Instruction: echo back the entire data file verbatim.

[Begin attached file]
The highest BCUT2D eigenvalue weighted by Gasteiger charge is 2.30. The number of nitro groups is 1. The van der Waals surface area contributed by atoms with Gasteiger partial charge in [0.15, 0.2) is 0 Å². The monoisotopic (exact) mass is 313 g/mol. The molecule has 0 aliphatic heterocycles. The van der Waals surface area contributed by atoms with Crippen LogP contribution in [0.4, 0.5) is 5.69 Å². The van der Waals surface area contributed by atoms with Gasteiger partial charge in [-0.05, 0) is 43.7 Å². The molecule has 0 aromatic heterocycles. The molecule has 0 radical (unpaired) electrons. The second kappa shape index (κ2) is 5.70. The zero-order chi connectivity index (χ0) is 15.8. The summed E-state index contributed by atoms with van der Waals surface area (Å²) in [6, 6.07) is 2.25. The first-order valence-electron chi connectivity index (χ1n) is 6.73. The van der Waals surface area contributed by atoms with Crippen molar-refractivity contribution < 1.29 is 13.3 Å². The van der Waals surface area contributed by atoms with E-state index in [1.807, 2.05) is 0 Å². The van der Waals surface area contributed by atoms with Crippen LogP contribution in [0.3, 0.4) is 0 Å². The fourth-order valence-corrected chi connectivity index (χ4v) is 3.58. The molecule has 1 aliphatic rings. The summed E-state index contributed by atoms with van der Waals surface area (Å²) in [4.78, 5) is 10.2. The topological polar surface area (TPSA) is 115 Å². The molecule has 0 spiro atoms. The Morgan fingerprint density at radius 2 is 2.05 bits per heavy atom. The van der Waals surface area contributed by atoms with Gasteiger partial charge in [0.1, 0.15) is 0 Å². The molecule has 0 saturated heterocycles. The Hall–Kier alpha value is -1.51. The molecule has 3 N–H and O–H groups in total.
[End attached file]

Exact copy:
The highest BCUT2D eigenvalue weighted by Gasteiger charge is 2.30. The number of nitro groups is 1. The van der Waals surface area contributed by atoms with Gasteiger partial charge in [0.15, 0.2) is 0 Å². The monoisotopic (exact) mass is 313 g/mol. The molecule has 0 aliphatic heterocycles. The van der Waals surface area contributed by atoms with Crippen LogP contribution in [0.4, 0.5) is 5.69 Å². The van der Waals surface area contributed by atoms with Gasteiger partial charge in [-0.05, 0) is 43.7 Å². The molecule has 0 aromatic heterocycles. The molecule has 0 radical (unpaired) electrons. The second kappa shape index (κ2) is 5.70. The zero-order chi connectivity index (χ0) is 15.8. The summed E-state index contributed by atoms with van der Waals surface area (Å²) in [6, 6.07) is 2.25. The first-order valence-electron chi connectivity index (χ1n) is 6.73. The van der Waals surface area contributed by atoms with Crippen molar-refractivity contribution < 1.29 is 13.3 Å². The van der Waals surface area contributed by atoms with E-state index in [1.807, 2.05) is 0 Å². The van der Waals surface area contributed by atoms with Crippen LogP contribution in [0.3, 0.4) is 0 Å². The fourth-order valence-corrected chi connectivity index (χ4v) is 3.58. The molecule has 1 aliphatic rings. The summed E-state index contributed by atoms with van der Waals surface area (Å²) in [4.78, 5) is 10.2. The topological polar surface area (TPSA) is 115 Å². The molecule has 0 spiro atoms. The Morgan fingerprint density at radius 2 is 2.05 bits per heavy atom. The van der Waals surface area contributed by atoms with Gasteiger partial charge in [0.1, 0.15) is 0 Å². The molecule has 0 saturated heterocycles. The Hall–Kier alpha value is -1.51. The molecule has 3 N–H and O–H groups in total.